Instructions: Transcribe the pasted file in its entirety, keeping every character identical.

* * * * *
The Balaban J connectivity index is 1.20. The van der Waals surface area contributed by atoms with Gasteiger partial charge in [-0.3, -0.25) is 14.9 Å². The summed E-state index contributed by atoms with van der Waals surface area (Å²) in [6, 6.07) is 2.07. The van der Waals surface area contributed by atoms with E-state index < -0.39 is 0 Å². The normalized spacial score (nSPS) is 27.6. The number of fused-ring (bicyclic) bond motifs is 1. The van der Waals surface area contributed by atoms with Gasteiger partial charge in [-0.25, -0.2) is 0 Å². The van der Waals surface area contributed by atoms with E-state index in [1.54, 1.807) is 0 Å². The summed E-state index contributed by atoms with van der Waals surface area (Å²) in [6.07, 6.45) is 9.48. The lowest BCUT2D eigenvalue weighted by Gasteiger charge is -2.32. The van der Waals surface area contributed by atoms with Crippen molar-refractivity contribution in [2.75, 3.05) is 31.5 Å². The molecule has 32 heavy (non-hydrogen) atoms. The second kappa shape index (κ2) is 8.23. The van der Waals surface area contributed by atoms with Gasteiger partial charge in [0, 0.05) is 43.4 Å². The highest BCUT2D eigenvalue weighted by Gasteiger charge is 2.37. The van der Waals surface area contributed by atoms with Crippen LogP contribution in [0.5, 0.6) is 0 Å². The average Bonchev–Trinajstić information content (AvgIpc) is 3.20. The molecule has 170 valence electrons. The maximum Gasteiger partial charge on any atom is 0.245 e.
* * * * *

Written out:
The Balaban J connectivity index is 1.20. The van der Waals surface area contributed by atoms with Gasteiger partial charge in [-0.3, -0.25) is 14.9 Å². The summed E-state index contributed by atoms with van der Waals surface area (Å²) in [6, 6.07) is 2.07. The van der Waals surface area contributed by atoms with E-state index < -0.39 is 0 Å². The normalized spacial score (nSPS) is 27.6. The number of fused-ring (bicyclic) bond motifs is 1. The van der Waals surface area contributed by atoms with Gasteiger partial charge in [-0.25, -0.2) is 0 Å². The van der Waals surface area contributed by atoms with E-state index in [1.54, 1.807) is 0 Å². The summed E-state index contributed by atoms with van der Waals surface area (Å²) in [6.07, 6.45) is 9.48. The lowest BCUT2D eigenvalue weighted by Gasteiger charge is -2.32. The van der Waals surface area contributed by atoms with Crippen molar-refractivity contribution in [2.75, 3.05) is 31.5 Å². The molecule has 32 heavy (non-hydrogen) atoms. The second kappa shape index (κ2) is 8.23. The van der Waals surface area contributed by atoms with Gasteiger partial charge in [0, 0.05) is 43.4 Å². The highest BCUT2D eigenvalue weighted by Gasteiger charge is 2.37. The van der Waals surface area contributed by atoms with Crippen LogP contribution in [0.5, 0.6) is 0 Å². The average Bonchev–Trinajstić information content (AvgIpc) is 3.20. The molecule has 170 valence electrons. The maximum Gasteiger partial charge on any atom is 0.245 e.